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      Deciphering the transcriptional network of the DC lineage

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          Although, much progress has been made in our understanding of DC ontogeny and function, the transcriptional regulation of DC lineage commitment and functional specialization in vivo is poorly understood. We performed a comprehensive comparative analysis of CD8+, CD103+, CD11b+, and plasmacytoid DC subsets and the recently identified Macrophage DC precursors and Common DC precursors across the entire immune system. Here we characterize candidate transcriptional activators involved in myeloid progenitor commitment to the DC lineage and predicted regulators of DC functional diversity in tissues. We identify a molecular signature that distinguishes tissue DC from macrophages. We also identify a transcriptional program expressed specifically during steady-state tissue DC migration to the draining lymph nodes that may control tolerance to self-tissue antigens.

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          Most cited references 64

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          Dendritic cells and the control of immunity.

          B and T lymphocytes are the mediators of immunity, but their function is under the control of dendritic cells. Dendritic cells in the periphery capture and process antigens, express lymphocyte co-stimulatory molecules, migrate to lymphoid organs and secrete cytokines to initiate immune responses. They not only activate lymphocytes, they also tolerize T cells to antigens that are innate to the body (self-antigens), thereby minimizing autoimmune reactions. Once a neglected cell type, dendritic cells can now be readily obtained in sufficient quantities to allow molecular and cell biological analysis. With knowledge comes the realization that these cells are a powerful tool for manipulating the immune system.
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            Summaries of Affymetrix GeneChip probe level data.

            High density oligonucleotide array technology is widely used in many areas of biomedical research for quantitative and highly parallel measurements of gene expression. Affymetrix GeneChip arrays are the most popular. In this technology each gene is typically represented by a set of 11-20 pairs of probes. In order to obtain expression measures it is necessary to summarize the probe level data. Using two extensive spike-in studies and a dilution study, we developed a set of tools for assessing the effectiveness of expression measures. We found that the performance of the current version of the default expression measure provided by Affymetrix Microarray Suite can be significantly improved by the use of probe level summaries derived from empirically motivated statistical models. In particular, improvements in the ability to detect differentially expressed genes are demonstrated.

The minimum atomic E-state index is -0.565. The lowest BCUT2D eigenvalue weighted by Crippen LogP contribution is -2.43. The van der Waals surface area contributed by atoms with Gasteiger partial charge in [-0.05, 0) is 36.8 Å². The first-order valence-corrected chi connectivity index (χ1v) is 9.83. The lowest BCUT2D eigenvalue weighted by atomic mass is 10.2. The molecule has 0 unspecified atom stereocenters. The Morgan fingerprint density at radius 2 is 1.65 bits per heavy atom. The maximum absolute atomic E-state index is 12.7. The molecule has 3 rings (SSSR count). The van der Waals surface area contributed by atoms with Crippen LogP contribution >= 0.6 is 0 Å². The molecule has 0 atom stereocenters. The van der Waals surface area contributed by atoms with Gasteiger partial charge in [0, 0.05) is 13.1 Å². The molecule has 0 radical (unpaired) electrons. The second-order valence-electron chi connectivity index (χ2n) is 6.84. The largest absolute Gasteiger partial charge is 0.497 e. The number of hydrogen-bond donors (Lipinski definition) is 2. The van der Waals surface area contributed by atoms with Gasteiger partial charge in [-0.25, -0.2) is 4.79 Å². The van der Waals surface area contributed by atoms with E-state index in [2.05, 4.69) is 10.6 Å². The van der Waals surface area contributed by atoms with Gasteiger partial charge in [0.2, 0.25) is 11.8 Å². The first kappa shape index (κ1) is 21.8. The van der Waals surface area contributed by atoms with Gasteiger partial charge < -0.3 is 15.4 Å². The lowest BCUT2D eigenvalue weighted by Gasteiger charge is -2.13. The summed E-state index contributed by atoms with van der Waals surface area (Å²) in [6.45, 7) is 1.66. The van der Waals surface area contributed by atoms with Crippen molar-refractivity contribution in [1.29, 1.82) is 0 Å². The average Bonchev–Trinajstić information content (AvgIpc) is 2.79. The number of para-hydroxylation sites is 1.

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              GenePattern 2.0.


                Author and article information

                Nat Immunol
                Nat. Immunol.
                Nature immunology
                23 January 2014
                15 July 2012
                September 2012
                14 April 2014
                : 13
                : 9
                : 888-899
                [1 ]Immunology Institute, Mount Sinai School of Medicine New York, NY, USA
                [2 ]Department of Oncological sciences, Mount Sinai School of Medicine New York, NY, USA
                [3 ]Institute for Genomics and Multiscale Biology and Department of Genetics and Genomic Sciences, Mount Sinai School of Medicine New York, NY, USA
                [4 ]Broad Institute, Cambridge, MA 02142, USA
                [5 ]Department of Regenerative Biology, Mount Sinai School of Medicine New York, NY, USA
                [6 ]Department of Pathology & Immunology, Washington University in St. Louis, St. Louis, MO, USA
                [7 ]Computer Science department, Stanford University, Stanford, CA
                [9 ]Cancer Immunology and AIDS, Dana Farber Cancer Institute, Boston, MA, USA
                [10 ]Albert Einstein College of Medicine, Bronx, NY
                Author notes
                Corresponding author: Miriam Merad, M.D., Ph.D., 1425 Madison Avenue, Box 1496, Tel: 212 659 8276, Miriam.merad@

                Present address: Department of Computer Science, UNC, Chapel Hill, NC


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